December 8, 2010
What is courage? Courage is mental or moral strength to venture, persevere, and withstand danger, fear or difficulty There are many several different types and several different ways to express courage, , courage is shown through moral and physical manifestations. Moral courage is something that happens within us, when one takes the initiative to try tosucceed when no one else will. Physical courage is an action that one can see and experience for themselves inside and out. In someone’s lifetime at one point or another some type of courage will affect him or her in some way. It may be a positive or negative experience. To Aristotle, he viewed virtue as the habit of the soul. It was the mean between two vices: one of deficiency and one of excess andthis mean was defined through reason. To Aristotle, virtue was the sign that meant the man and his soul was at happiness, which was the ultimate goal of life.
Aristotle's view of bravery and courage is a unique look at a characteristic in mankind. Each being has its own interpretation of how to be brave and how to overcome the mortal fears. There is no defense for fears that have no real threator act of bravery to overcome. So the first point of understanding Aristotle's stance in the matters is to know that there is a wrong definition for being brave, meaning that there is no true act of bravery for the mortal man to overcome, and a right definition for being brave, where it is a logical fear that is understood and overcome by the individual.
The brave man, to Aristotle, is a wiseman. For even in being brave and courageous one must still have fears. It is a part of human kind to understand and acknowledge this. It is almost in a way like a humble, though in some cases not so evidently humble, manner of recognizing your own mortality and imperfection in life. If one did not have fear or fears, then one could not overcome them and truly never achieve greater peace orself-accomplishment in life. And it is required to not only have the fear, but also to be able to recognize the fear. The individual must be able to know what it is that he fears before he can overcome it. Once the person can admit to their own being that they do fear like all humans and that they can identify what it is to fear, they can proceed in the steps to overcome their fear.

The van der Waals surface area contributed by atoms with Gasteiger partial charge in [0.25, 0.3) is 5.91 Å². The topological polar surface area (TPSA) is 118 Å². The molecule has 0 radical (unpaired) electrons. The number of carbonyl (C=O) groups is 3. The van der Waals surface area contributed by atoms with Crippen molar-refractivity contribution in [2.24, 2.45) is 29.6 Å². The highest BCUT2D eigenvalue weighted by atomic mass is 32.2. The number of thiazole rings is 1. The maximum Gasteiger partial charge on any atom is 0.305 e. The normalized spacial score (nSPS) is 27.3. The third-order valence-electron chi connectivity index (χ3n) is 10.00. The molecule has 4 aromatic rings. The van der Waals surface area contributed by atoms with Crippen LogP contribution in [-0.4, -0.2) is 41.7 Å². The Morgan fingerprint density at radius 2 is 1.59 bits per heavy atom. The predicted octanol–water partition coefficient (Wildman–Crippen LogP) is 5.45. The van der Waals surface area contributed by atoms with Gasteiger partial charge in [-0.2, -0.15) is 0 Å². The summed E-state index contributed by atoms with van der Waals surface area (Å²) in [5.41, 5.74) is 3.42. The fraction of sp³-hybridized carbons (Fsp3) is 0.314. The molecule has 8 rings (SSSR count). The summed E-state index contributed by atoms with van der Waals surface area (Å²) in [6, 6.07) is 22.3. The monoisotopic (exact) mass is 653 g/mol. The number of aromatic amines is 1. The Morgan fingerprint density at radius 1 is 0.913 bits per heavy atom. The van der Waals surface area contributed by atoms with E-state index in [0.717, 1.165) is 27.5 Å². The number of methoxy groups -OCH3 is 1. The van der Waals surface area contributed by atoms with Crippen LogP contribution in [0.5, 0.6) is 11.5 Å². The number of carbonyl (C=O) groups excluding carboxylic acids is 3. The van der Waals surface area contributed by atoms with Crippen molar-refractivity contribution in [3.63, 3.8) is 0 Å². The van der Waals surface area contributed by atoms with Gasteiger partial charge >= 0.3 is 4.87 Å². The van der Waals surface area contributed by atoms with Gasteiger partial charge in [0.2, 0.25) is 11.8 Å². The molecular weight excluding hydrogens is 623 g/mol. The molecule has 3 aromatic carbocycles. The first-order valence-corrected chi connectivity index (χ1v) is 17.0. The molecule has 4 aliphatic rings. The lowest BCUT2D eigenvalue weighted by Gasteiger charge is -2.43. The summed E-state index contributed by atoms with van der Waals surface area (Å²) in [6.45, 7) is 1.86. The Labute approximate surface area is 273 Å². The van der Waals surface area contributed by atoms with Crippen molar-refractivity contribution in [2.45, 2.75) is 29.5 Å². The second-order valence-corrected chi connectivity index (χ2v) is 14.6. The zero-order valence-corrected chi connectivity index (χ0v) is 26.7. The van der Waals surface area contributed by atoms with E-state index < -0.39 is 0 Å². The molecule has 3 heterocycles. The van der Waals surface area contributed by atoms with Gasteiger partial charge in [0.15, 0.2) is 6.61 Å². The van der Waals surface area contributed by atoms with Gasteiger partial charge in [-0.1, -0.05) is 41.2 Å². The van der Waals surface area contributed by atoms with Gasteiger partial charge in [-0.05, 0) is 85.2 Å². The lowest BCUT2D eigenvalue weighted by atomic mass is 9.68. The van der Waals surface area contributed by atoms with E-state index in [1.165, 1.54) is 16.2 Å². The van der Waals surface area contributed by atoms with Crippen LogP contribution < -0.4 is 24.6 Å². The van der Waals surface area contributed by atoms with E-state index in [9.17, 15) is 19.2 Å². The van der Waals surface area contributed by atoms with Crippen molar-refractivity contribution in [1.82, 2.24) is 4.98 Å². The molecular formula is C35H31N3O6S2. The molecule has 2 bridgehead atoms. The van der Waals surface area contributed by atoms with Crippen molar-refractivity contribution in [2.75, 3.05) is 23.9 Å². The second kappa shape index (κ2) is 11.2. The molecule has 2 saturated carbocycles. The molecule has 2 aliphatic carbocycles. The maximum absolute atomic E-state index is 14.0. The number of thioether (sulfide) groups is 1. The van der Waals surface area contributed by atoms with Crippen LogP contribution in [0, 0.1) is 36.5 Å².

Aristotle looks downon those who rush in to overcome their courage and do not fully assess what it is that they should be brave against and for. It is not in their wisdom that they do such acts and therefore do not understand that they are truly being brave. On the other hand, though one may act almost fool-heartedly when put in a situation requiring bravery, it does not necessarily mean that the person has a vice ofexcess in the virtue, which is what on even grounds Aristotle's work seems to express.
Aristotle clearly expresses an act of intellectualism and reason being a part of bravery. To what extent this goes is what splits his definition of the virtue into paths of interpretation. Man requires reason to exist as man. By looking at it in this way, courage would require mainly just being able toovercome the fear and a certain amount of analysis of it. Lack of analysis would mean improper reason and recognition of reality, while over analysis would inevitably bring in other elements and components other than the pure act of overcoming a fear and being brave.
So we can gather this from the end analysis: the virtue of courage is an act of understanding man's own mortal fears, both natural andlogical, and the ability to keep the act of overcoming fear, of being courageous, between two vices of reason where one is the lack of judgment and intellect while the other is the excess of judgment and analyzing. This leaves Aristotle's view on courage in an unlikely path. Though he deeply expresses the power of reason, it is this same reason that creates a vice if used to much.
In the end,...